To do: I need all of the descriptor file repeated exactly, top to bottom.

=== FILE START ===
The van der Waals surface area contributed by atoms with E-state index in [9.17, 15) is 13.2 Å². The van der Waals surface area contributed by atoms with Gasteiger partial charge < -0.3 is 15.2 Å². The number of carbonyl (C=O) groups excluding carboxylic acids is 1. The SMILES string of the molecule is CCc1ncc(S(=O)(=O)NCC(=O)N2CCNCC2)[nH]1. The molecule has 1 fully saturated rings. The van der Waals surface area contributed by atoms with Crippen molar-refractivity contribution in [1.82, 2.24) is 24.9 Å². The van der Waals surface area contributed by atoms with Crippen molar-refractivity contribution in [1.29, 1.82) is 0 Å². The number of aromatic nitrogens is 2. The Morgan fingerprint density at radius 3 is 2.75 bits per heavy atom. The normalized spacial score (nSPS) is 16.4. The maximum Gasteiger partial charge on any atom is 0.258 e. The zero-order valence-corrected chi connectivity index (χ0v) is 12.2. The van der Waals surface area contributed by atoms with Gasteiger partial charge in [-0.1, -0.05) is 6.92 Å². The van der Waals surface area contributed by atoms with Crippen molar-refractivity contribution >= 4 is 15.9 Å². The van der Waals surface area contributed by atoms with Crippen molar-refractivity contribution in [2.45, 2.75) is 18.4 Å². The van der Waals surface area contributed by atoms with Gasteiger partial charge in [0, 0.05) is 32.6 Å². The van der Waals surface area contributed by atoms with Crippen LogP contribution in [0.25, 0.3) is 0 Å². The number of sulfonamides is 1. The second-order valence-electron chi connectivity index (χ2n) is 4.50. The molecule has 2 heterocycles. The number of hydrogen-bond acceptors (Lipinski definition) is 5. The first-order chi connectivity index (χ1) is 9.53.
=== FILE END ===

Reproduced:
The van der Waals surface area contributed by atoms with E-state index in [9.17, 15) is 13.2 Å². The van der Waals surface area contributed by atoms with Gasteiger partial charge < -0.3 is 15.2 Å². The number of carbonyl (C=O) groups excluding carboxylic acids is 1. The SMILES string of the molecule is CCc1ncc(S(=O)(=O)NCC(=O)N2CCNCC2)[nH]1. The molecule has 1 fully saturated rings. The van der Waals surface area contributed by atoms with Crippen molar-refractivity contribution in [1.82, 2.24) is 24.9 Å². The van der Waals surface area contributed by atoms with Crippen molar-refractivity contribution in [1.29, 1.82) is 0 Å². The number of aromatic nitrogens is 2. The Morgan fingerprint density at radius 3 is 2.75 bits per heavy atom. The normalized spacial score (nSPS) is 16.4. The maximum Gasteiger partial charge on any atom is 0.258 e. The zero-order valence-corrected chi connectivity index (χ0v) is 12.2. The van der Waals surface area contributed by atoms with Gasteiger partial charge in [-0.1, -0.05) is 6.92 Å². The van der Waals surface area contributed by atoms with Crippen molar-refractivity contribution >= 4 is 15.9 Å². The van der Waals surface area contributed by atoms with Crippen molar-refractivity contribution in [2.45, 2.75) is 18.4 Å². The van der Waals surface area contributed by atoms with Gasteiger partial charge in [0, 0.05) is 32.6 Å². The van der Waals surface area contributed by atoms with Crippen LogP contribution in [0.25, 0.3) is 0 Å². The number of sulfonamides is 1. The second-order valence-electron chi connectivity index (χ2n) is 4.50. The molecule has 2 heterocycles. The number of hydrogen-bond acceptors (Lipinski definition) is 5. The first-order chi connectivity index (χ1) is 9.53.